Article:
Death Valley Hits 130 Degrees, Possibly the Hottest Global Temperature on Record
As if 2020 wasn't already unbearable
They don’t call it “Death Valley” for nothing: on Sunday, temperatures in the Furnace Creek area of the Southern California desert topped out at a whopping 130 degrees Fahrenheit, making it at least the hottest temperature recorded in the United States since 1913 — and likely the hottest temperature ever reliably recorded in the world.
Technically, the hottest temperature in the United States was also recorded in Death Valley, with the mercury soaring all the way to 134 degrees Fahrenheit in 1913. However, as CBS News points out, “many experts contend that temperature reading, along with various other temperatures recorded that summer, was likely an observer error.”
“Because of the unique landscape and meteorology, the daily readings from the various observation sites in that area of the desert Southwest are almost always in lockstep with each other,” the publication notes. “But during the week the all-time record was set in 1913, while other sites were around 8 degrees above normal, the Death Valley readings were 18 degrees above normal.”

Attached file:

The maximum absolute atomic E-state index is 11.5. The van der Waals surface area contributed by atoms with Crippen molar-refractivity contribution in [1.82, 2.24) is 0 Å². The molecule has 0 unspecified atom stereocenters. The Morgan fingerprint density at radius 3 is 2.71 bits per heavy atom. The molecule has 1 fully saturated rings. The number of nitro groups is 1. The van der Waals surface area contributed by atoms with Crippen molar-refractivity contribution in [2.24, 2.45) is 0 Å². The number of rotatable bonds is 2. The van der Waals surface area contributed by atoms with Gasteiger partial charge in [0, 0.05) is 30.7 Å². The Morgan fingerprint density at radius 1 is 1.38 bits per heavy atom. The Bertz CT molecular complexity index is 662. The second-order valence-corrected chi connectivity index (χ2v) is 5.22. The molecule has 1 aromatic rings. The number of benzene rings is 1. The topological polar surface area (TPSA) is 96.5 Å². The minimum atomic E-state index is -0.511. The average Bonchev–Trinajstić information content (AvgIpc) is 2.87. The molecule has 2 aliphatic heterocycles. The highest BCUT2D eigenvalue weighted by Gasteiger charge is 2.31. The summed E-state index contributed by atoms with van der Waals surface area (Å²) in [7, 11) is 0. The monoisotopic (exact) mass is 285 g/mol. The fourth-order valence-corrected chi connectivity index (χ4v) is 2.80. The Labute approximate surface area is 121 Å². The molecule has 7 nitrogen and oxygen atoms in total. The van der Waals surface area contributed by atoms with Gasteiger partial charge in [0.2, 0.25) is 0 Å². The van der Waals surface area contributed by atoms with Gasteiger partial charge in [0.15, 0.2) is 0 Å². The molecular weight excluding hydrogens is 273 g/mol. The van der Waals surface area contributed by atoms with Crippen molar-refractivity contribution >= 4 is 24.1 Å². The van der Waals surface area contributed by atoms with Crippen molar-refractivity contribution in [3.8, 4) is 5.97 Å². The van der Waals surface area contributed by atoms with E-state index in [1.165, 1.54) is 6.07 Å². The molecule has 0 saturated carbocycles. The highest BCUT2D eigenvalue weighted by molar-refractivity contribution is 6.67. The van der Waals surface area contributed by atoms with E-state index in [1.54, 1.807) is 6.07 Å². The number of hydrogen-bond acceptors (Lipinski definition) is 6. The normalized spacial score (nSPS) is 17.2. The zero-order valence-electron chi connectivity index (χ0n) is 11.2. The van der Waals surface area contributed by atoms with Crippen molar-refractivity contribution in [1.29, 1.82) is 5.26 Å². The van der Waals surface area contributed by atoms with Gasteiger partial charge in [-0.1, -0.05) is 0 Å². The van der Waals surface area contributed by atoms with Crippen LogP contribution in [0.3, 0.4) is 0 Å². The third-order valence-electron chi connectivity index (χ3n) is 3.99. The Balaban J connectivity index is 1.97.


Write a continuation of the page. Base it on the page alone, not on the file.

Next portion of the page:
A reading of 131 degrees Fahrenheit was recorded in Tunisia in 1931, but Weather Underground historian Christopher Burt has said that, like the 1913 Death Valley reading, it had “serious credibility issues.”
The previous “reliably recorded” hottest temperature on Earth was 129.2 degrees, recorded in 2013 in — you guessed it — Death Valley. And those looking for a little relief from this most recent brutal heatwave will have to wait a while longer: Sunday’s historic reading is part of a heat dome covering the West Coast that is expected to get worse through Tuesday.
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